OSARP, which handles sexual assault cases at JMU, is located in SSC. 

Last week, U.S. Secretary of Education Betsy DeVos released new regulations governing K-12 and collegiate schools’ responses to sexual misconduct that “restore due process in campus proceedings to ensure all students can pursue an education free from sex discrimination.” 

There’s since been wide dissent about the regulations’ actual equality. 

JMU hasn’t made any staff members available to comment on the new policies. Caitlyn Read, JMU director of communications and university spokesperson, said it’s too early for individuals involved in the implementation of the new regulations to be able to offer concrete answers.

“We’re like everybody else in the country,” Read said. “We just got these regulations last week, so we are working to interpret them.” 

Among the major changes in new protocols are policies re-defining Title IX jurisdiction to only include “when sexual misconduct occurs in the school’s education program or activity, against a person in the United States,” according to a document released by the Department of Education summarizing the new regulations. 

The language used in the 2,000-page document excludes sexual misconduct that occurs outside of areas where the school exercises “substantial control,” such as off-campus housing, and on study abroad programs outside of the U.S. 

Kinsey Watson, a senior writing, rhetoric and technical communication major, is a member of Students Against Sexual Violence, an organization at JMU that has taken to social media to show its support for wider efforts to push back against the regulations. She’s been vocal about the new regulations because of her past experiences with Title IX.

“I was raped on my study abroad, so then I couldn’t have gone through Title IX, which is horrible,” Watson said. “You’re already in a foreign country. You don’t really know what to do, so now you can’t rely on your university — [that’s] horrible.”

The regulations clearly state that instances of sexual assault, domestic violence, dating violence and stalking automatically warrant an investigation when they occur within a Title IX office’s jurisdiction, strengthening existing rules around those actions. 

However, according to the Department of Education summary document, sexual harassment has been redefined as action “so severe, pervasive, and objectively offensive that it denies equal educational access” as judged by a “reasonable person,” in alignment with the standard established by the Supreme Court in the Davis vs. Monroe County Board of Education 1999 case.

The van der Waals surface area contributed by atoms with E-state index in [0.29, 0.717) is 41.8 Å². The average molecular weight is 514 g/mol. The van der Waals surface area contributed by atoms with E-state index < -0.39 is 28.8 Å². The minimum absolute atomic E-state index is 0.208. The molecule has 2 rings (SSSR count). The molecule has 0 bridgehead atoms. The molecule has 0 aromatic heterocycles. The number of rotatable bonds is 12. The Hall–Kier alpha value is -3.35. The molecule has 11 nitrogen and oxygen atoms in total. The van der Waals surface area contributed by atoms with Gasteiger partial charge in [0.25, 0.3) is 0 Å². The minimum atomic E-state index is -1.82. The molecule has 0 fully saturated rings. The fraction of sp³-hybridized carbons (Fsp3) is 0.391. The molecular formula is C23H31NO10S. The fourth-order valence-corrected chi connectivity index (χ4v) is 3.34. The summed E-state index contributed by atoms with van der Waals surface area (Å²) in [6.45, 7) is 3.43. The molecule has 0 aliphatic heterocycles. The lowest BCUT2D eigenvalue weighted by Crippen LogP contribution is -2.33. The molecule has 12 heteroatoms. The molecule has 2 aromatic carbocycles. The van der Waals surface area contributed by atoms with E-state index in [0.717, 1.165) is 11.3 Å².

Additionally, Title IX offices are required to dismiss complaints of sexual harassment in which the reported actions don’t meet the Davis standard. 

The redefinition has been heavily condemned among survivor advocacy communities, like Know Your IX and the organization End Rape on Campus, for potentially excluding a large amount of incidents from investigation by an institution’s Title IX office, possibly including initially minor actions that precede larger acts of harassment or assault. 



“It’s all still in the path of, like, sexual violence, and they all should be heard,” Watson said.

In response to widespread criticism, the Department of Education wrote:

“The Department understands that research shows that even ‘less severe’ forms of sexual harassment may cause negative outcomes for those who experience it. The Department believes, however, that severity and pervasiveness are needed elements to ensure that Title IX’s non-discrimination mandate does not punish verbal conduct in a manner that chills and restricts speech and academic freedom, and that recipients are not held responsible for controlling every stray, offensive remark that passes between members of the recipient’s community.”

While Title IX offices’ jurisdiction has been reduced, schools may still choose to respond to instances of sexual harassment against students that don’t meet the Davis standard. However, it must be done in a manner outside of a Title IX investigation, according to the regulation summary released by the Department of Education.


“A lot of what is now being mandated by the force of law is already very much in practice at JMU, so there will be changes to our policies … but there’s a lot of things we’re already doing that go above and beyond the existing policies,” Read said.

The regulations also change the requirements for mandatory reporting in collegiate institutions, majorly shifting the landscape of what counts as an official report. Professors, coaches, resident advisors and other individuals that were previously identified as mandatory reporters are no longer required to hold that status. 

Under the new policy, it’s left to each institution to determine which employees outside of the Title IX coordinator will be classified as “officials with authority,” or mandatory reporters, a policy that Erin Coogan, a JMU alumna (’20), said “breeds secrecy and oppression of these harmful things to students that professors have a responsibility to tell someone [about].”

Responding to criticism alleging that a lack of mandatory reporter statuses will result in less harmful incidents being reported and investigated, the Department of Education wrote: